The Science Of Scientific Writing    Set 4     Set 4-Locating arguments in proseExample Exercise 1Exercise 2Exercise 3Exercise 4Final page Set 4.

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OVERVIEW: The way to well-written science

How to do the Course


PART I: Paragraphs and Sentences...

SET 1: The Parts of Arguments

SET 2: Indicator Words

SET 3: Refining Claims

SET 4: Locating Arguments in Prose

SET 5: Rationale's Essay Planner

SET 6: Assessing

SET 7 : More on Assessing


Exercise 4


1. Make a Rationale Reasoning map representing the argument in the following text:

Everyone should eat breakfast. It is the most important meal of the day, since it provides you with the energy that the body needs to start the day well. But sometimes you're not hungry at breakfast, however it's nonetheless good for you even when you're not hungry.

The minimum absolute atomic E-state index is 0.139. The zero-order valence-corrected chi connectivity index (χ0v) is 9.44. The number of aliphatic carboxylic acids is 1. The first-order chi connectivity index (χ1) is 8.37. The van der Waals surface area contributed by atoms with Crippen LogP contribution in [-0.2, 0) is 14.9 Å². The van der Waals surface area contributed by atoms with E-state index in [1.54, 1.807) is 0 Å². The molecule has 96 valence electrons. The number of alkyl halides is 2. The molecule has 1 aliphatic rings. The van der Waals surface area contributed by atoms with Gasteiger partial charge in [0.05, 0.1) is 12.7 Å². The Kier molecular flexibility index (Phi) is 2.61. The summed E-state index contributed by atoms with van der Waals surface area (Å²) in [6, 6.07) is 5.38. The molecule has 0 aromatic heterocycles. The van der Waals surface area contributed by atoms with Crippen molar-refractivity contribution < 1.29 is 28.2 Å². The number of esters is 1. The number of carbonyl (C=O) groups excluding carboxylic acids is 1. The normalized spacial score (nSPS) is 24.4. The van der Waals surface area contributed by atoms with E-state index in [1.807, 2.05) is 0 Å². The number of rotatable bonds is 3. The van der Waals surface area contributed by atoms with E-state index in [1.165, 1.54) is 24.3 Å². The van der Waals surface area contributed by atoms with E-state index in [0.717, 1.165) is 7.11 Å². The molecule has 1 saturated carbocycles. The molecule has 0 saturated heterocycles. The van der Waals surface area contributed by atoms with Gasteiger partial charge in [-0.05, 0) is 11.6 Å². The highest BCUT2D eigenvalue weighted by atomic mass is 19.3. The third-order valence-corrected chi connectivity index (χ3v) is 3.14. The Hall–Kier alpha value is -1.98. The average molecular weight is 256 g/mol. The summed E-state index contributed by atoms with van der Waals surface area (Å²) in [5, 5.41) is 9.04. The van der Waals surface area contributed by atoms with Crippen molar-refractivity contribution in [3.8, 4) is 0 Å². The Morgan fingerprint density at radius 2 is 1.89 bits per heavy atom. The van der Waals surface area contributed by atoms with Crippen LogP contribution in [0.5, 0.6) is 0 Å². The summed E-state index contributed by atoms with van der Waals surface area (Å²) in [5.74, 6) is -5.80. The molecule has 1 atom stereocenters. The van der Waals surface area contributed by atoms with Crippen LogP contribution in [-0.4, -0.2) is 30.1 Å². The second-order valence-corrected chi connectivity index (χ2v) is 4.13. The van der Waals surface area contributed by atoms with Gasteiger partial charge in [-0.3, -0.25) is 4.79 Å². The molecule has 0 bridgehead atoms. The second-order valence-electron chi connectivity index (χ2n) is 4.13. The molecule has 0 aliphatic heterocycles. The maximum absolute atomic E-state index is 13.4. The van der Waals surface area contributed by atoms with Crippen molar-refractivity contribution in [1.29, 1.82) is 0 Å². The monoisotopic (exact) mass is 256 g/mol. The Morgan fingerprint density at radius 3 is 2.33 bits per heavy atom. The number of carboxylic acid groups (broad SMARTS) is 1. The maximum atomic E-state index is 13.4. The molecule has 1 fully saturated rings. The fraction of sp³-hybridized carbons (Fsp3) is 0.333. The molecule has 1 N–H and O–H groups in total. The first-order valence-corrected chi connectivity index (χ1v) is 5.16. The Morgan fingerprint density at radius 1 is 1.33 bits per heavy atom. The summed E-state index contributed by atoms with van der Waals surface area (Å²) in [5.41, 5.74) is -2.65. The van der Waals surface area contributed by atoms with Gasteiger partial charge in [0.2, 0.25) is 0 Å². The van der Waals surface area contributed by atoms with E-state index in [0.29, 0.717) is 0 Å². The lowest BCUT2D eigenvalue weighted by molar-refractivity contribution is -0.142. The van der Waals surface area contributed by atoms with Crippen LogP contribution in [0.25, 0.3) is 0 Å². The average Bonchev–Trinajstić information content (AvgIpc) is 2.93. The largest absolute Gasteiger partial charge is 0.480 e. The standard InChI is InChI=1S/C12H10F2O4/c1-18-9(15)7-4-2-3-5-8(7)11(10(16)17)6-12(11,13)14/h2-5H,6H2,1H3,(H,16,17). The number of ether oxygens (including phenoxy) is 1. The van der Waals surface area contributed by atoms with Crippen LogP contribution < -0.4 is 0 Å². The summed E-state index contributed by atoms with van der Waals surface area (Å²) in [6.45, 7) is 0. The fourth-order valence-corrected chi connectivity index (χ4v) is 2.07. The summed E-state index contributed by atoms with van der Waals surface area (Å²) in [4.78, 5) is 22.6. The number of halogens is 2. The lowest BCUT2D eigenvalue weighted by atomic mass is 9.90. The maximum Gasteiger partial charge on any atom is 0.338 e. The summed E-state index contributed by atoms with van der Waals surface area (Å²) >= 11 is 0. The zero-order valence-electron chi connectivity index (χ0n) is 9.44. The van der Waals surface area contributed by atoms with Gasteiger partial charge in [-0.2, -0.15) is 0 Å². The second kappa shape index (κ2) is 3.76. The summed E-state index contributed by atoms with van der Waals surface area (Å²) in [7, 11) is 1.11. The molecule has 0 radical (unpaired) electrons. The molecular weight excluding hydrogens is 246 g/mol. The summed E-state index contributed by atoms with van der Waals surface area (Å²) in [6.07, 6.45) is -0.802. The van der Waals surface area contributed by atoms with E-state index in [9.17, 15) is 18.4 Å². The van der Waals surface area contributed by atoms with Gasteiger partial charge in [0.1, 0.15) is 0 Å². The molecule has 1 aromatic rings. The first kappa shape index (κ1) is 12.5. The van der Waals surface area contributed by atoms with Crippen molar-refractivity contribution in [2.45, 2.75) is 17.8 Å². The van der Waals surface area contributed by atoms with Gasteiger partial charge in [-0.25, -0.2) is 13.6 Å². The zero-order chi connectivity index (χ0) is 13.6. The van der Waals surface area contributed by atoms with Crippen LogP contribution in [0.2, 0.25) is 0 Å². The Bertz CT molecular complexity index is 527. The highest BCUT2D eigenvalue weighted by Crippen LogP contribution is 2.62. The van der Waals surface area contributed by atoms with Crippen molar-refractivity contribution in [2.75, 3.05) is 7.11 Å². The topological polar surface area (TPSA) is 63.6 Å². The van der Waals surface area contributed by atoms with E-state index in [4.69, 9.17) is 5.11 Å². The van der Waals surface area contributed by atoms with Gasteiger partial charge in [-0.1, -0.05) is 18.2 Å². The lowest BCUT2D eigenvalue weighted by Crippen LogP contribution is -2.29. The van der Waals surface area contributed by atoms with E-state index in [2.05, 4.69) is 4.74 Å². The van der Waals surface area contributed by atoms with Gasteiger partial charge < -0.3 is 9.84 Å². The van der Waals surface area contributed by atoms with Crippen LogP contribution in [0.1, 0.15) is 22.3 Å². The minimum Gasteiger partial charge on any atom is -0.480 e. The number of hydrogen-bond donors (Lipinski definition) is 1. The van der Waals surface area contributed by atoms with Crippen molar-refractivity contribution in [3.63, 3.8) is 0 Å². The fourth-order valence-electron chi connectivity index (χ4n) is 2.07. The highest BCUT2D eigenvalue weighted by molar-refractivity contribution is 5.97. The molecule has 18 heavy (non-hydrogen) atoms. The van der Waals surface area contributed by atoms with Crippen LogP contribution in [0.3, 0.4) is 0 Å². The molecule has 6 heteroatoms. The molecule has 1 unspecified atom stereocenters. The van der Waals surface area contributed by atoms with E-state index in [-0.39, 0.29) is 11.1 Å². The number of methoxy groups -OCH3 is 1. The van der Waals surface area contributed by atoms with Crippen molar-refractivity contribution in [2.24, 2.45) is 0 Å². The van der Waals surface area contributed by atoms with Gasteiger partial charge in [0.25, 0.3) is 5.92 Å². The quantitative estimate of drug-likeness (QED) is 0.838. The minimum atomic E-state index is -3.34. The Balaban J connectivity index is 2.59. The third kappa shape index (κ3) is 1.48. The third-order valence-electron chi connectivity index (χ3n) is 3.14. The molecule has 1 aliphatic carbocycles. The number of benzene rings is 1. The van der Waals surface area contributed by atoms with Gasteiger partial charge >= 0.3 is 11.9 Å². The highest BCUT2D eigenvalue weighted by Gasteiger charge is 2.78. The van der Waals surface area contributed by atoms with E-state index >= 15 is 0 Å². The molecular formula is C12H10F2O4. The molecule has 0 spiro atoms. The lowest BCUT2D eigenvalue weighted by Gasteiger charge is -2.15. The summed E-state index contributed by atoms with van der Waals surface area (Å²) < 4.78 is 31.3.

Drag and drop sections of the above text onto the workspace to proceed.  This works with any version of Rationale.



  • Refine all your claims by making them fully fleshed out, unambiguous declarative sentences
  • Look for indicator words that reveal whether claims are positions, reasons, or objections
  • When you don't have indicators to give you clues, you'll need to work out the argument's logical structure by thinking about which claims give support to, or undermine, other claims, and which claim expresses the argumentative position (the main point at stake)
  • If you have trouble working out where to locate a reason, ask yourself: does this reason offer direct support for the position, or does it support some other claim?

2. Check your work against the model.




Content of this page drawn in whole or part from the Austhink Rationale Exercises with permission from Austhink.